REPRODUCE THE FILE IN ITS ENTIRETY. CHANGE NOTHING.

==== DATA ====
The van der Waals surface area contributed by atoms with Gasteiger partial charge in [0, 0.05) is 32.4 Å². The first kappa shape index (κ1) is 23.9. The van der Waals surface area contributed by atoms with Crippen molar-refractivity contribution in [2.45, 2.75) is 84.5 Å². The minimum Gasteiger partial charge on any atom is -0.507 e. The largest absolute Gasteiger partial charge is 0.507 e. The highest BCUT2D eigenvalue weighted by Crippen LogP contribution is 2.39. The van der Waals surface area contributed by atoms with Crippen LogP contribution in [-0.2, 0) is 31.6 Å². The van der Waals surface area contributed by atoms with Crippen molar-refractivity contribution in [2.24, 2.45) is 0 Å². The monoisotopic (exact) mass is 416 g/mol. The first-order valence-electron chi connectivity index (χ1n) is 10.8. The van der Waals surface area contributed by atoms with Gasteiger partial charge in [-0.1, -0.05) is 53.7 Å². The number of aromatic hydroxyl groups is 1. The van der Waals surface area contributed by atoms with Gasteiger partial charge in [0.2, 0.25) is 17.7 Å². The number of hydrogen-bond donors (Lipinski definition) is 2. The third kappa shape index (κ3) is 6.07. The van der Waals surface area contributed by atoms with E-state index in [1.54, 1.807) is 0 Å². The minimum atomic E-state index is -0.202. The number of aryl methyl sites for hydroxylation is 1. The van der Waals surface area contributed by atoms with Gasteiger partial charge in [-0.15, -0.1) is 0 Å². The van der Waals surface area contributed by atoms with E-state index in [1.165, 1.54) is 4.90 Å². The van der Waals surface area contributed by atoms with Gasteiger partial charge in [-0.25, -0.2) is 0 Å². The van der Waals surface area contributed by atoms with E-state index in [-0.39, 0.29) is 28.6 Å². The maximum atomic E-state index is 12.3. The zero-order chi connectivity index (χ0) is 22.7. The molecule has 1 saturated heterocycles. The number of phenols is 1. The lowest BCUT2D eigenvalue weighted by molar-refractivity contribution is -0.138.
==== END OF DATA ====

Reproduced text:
The van der Waals surface area contributed by atoms with Gasteiger partial charge in [0, 0.05) is 32.4 Å². The first kappa shape index (κ1) is 23.9. The van der Waals surface area contributed by atoms with Crippen molar-refractivity contribution in [2.45, 2.75) is 84.5 Å². The minimum Gasteiger partial charge on any atom is -0.507 e. The largest absolute Gasteiger partial charge is 0.507 e. The highest BCUT2D eigenvalue weighted by Crippen LogP contribution is 2.39. The van der Waals surface area contributed by atoms with Crippen LogP contribution in [-0.2, 0) is 31.6 Å². The van der Waals surface area contributed by atoms with Crippen molar-refractivity contribution in [2.24, 2.45) is 0 Å². The monoisotopic (exact) mass is 416 g/mol. The first-order valence-electron chi connectivity index (χ1n) is 10.8. The van der Waals surface area contributed by atoms with Gasteiger partial charge in [-0.1, -0.05) is 53.7 Å². The number of aromatic hydroxyl groups is 1. The van der Waals surface area contributed by atoms with Gasteiger partial charge in [0.2, 0.25) is 17.7 Å². The number of hydrogen-bond donors (Lipinski definition) is 2. The third kappa shape index (κ3) is 6.07. The van der Waals surface area contributed by atoms with E-state index in [1.54, 1.807) is 0 Å². The minimum atomic E-state index is -0.202. The number of aryl methyl sites for hydroxylation is 1. The van der Waals surface area contributed by atoms with Gasteiger partial charge in [-0.15, -0.1) is 0 Å². The van der Waals surface area contributed by atoms with E-state index in [1.165, 1.54) is 4.90 Å². The van der Waals surface area contributed by atoms with Gasteiger partial charge in [-0.25, -0.2) is 0 Å². The van der Waals surface area contributed by atoms with E-state index in [-0.39, 0.29) is 28.6 Å². The maximum atomic E-state index is 12.3. The zero-order chi connectivity index (χ0) is 22.7. The molecule has 1 saturated heterocycles. The number of phenols is 1. The lowest BCUT2D eigenvalue weighted by molar-refractivity contribution is -0.138.